The situation at Iceland’s National and University Hospital is becoming increasingly difficult to manage in the wake of the recent spate of midwife resignations, RÚV reports. Facing a staffing shortage, the hospital tried to get midwives to return early from their vacations but were unable to do so.
Iceland’s midwives have been involved in a ten-month wage dispute with the government that has seen many of these professionals resign from their positions. Over the course of negotiations, over twenty midwives resigned from their positions at the National and University Hospital and none of these individuals have since withdrawn their resignations. Katrín Sif Sigurgeirsdóttir, the chairwoman of the midwives contract committee, says that it is not unlikely that more will resign in the wake of this new setback. The first 19 resignations took effect on July 1, and will be followed by more on August 1. A contract was recently on the table, but was voted down by a landslide.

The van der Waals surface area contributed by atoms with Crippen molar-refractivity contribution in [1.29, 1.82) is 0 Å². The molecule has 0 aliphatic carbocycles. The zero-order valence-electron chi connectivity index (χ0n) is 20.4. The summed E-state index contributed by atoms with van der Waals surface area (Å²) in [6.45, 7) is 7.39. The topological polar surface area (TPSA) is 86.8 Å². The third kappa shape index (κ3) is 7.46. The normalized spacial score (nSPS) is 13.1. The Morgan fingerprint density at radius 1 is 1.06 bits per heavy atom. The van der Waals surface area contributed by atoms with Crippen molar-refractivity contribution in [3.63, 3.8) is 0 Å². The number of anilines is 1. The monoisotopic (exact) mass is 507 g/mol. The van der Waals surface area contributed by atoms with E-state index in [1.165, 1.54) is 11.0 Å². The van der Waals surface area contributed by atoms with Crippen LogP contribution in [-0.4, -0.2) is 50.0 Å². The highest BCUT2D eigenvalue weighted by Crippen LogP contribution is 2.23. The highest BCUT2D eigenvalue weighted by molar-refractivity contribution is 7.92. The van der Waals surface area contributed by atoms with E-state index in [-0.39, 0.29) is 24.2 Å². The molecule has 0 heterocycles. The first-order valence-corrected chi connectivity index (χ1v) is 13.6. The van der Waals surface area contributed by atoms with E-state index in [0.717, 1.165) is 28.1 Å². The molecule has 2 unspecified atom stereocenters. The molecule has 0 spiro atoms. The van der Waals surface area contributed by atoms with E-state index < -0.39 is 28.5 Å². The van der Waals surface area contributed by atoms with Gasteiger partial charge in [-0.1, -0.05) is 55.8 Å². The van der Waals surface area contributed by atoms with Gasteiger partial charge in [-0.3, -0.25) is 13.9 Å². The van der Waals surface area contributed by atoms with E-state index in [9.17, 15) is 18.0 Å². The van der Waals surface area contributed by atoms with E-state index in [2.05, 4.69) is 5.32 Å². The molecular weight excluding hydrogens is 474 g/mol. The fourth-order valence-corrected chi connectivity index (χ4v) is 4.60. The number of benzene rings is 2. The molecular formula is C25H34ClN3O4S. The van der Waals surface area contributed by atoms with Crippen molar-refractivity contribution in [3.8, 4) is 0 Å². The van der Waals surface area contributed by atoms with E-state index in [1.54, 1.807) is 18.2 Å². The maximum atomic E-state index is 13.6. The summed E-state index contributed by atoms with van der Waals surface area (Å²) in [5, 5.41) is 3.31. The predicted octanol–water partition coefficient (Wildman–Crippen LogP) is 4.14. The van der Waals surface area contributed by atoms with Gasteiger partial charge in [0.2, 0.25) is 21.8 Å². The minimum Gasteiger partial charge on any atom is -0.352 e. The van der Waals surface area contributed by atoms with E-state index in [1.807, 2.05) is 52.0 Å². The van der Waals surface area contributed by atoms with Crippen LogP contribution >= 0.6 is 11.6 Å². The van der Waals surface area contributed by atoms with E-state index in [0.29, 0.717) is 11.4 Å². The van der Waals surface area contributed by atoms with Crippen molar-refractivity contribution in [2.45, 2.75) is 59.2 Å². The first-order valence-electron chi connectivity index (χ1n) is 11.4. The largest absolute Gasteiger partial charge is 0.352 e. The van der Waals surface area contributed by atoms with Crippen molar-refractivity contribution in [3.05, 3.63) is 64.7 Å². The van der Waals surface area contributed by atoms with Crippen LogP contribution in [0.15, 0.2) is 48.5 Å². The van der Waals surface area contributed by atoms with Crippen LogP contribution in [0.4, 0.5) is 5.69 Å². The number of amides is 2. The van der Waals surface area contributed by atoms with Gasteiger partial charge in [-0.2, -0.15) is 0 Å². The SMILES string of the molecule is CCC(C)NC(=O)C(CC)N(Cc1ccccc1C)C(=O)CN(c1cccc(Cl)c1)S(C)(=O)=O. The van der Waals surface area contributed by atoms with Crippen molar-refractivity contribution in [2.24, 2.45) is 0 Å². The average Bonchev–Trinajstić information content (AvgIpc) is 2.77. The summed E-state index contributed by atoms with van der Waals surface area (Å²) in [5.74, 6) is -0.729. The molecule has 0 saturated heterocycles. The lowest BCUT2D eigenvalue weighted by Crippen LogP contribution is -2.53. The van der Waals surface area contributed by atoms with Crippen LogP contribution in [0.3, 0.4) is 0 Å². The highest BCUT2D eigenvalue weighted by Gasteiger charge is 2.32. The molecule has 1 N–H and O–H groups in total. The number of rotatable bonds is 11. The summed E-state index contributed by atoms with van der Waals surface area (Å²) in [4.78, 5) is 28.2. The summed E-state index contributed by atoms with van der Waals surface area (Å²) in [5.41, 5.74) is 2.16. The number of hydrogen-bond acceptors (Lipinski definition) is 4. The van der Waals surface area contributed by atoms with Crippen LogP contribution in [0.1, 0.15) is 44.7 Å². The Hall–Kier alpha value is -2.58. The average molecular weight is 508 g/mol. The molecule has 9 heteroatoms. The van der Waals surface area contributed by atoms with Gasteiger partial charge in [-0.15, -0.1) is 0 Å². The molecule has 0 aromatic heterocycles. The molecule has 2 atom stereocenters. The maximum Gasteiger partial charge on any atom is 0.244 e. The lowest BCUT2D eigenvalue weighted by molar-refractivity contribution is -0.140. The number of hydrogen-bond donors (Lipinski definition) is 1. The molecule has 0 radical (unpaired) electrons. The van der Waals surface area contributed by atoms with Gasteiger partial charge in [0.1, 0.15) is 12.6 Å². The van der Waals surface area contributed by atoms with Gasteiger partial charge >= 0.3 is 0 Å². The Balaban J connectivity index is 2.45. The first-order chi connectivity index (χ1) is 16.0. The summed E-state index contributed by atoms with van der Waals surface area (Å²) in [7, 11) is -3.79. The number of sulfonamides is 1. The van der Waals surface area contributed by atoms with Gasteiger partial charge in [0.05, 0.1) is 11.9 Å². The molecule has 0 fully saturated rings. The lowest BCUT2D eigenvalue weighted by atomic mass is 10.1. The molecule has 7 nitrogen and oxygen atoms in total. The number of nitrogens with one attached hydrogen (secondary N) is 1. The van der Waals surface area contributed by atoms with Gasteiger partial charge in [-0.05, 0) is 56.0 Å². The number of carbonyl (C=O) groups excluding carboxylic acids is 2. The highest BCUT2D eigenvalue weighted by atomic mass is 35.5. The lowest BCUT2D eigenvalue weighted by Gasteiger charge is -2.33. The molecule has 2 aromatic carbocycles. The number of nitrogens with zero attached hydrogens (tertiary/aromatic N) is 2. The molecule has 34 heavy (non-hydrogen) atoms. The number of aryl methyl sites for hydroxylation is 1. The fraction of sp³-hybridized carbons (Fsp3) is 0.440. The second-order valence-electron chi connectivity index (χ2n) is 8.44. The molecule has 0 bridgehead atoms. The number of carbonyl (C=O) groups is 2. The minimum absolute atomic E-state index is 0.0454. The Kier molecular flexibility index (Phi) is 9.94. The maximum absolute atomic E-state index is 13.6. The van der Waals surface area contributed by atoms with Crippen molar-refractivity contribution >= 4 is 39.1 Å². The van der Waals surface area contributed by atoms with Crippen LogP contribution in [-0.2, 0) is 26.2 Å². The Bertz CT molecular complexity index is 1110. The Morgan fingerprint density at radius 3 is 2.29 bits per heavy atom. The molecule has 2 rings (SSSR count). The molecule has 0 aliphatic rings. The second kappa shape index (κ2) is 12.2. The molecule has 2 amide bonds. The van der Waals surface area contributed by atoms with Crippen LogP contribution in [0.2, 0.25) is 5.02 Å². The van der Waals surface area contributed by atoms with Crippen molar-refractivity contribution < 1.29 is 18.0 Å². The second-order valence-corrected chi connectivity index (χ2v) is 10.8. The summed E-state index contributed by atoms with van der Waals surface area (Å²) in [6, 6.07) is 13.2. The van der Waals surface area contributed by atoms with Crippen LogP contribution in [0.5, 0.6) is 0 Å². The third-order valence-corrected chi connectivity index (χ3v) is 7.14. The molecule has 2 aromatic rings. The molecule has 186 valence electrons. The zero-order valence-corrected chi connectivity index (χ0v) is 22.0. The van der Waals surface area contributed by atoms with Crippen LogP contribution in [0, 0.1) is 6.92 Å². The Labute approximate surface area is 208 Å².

As a result, says Linda Kristmundsdóttir, head of the Women’s and Children’s department, many women giving birth in the hospital are being sent home earlier than usual. Others are being referred to hospitals elsewhere in the country, such as Akureyri. And it has even been necessary, Linda said, to put some of those who are admitted to the National Hospital in Reykjavík in wards other than Maternity.